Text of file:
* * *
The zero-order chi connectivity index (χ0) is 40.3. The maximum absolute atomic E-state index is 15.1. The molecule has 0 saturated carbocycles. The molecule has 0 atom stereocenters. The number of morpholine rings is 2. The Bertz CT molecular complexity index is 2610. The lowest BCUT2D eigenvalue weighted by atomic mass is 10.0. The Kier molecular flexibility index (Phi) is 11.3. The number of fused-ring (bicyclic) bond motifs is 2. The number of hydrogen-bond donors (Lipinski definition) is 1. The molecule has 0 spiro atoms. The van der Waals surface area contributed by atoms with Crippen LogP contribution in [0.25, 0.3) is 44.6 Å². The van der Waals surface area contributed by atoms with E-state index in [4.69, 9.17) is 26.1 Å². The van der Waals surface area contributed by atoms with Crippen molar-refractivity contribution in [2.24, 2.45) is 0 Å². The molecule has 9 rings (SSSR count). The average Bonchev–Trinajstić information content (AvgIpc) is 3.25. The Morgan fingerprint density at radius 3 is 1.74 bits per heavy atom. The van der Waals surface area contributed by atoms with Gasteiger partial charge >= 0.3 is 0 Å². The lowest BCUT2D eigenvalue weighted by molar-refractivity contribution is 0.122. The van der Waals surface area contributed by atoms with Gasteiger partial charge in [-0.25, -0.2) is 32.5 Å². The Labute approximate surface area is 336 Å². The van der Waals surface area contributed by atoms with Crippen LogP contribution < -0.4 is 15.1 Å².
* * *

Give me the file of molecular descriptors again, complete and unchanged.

The zero-order chi connectivity index (χ0) is 40.3. The maximum absolute atomic E-state index is 15.1. The molecule has 0 saturated carbocycles. The molecule has 0 atom stereocenters. The number of morpholine rings is 2. The Bertz CT molecular complexity index is 2610. The lowest BCUT2D eigenvalue weighted by atomic mass is 10.0. The Kier molecular flexibility index (Phi) is 11.3. The number of fused-ring (bicyclic) bond motifs is 2. The number of hydrogen-bond donors (Lipinski definition) is 1. The molecule has 0 spiro atoms. The van der Waals surface area contributed by atoms with Crippen LogP contribution in [0.25, 0.3) is 44.6 Å². The van der Waals surface area contributed by atoms with E-state index in [4.69, 9.17) is 26.1 Å². The van der Waals surface area contributed by atoms with Crippen molar-refractivity contribution in [2.24, 2.45) is 0 Å². The molecule has 9 rings (SSSR count). The average Bonchev–Trinajstić information content (AvgIpc) is 3.25. The Morgan fingerprint density at radius 3 is 1.74 bits per heavy atom. The van der Waals surface area contributed by atoms with Gasteiger partial charge >= 0.3 is 0 Å². The lowest BCUT2D eigenvalue weighted by molar-refractivity contribution is 0.122. The van der Waals surface area contributed by atoms with Gasteiger partial charge in [-0.25, -0.2) is 32.5 Å². The Labute approximate surface area is 336 Å². The van der Waals surface area contributed by atoms with Crippen LogP contribution < -0.4 is 15.1 Å².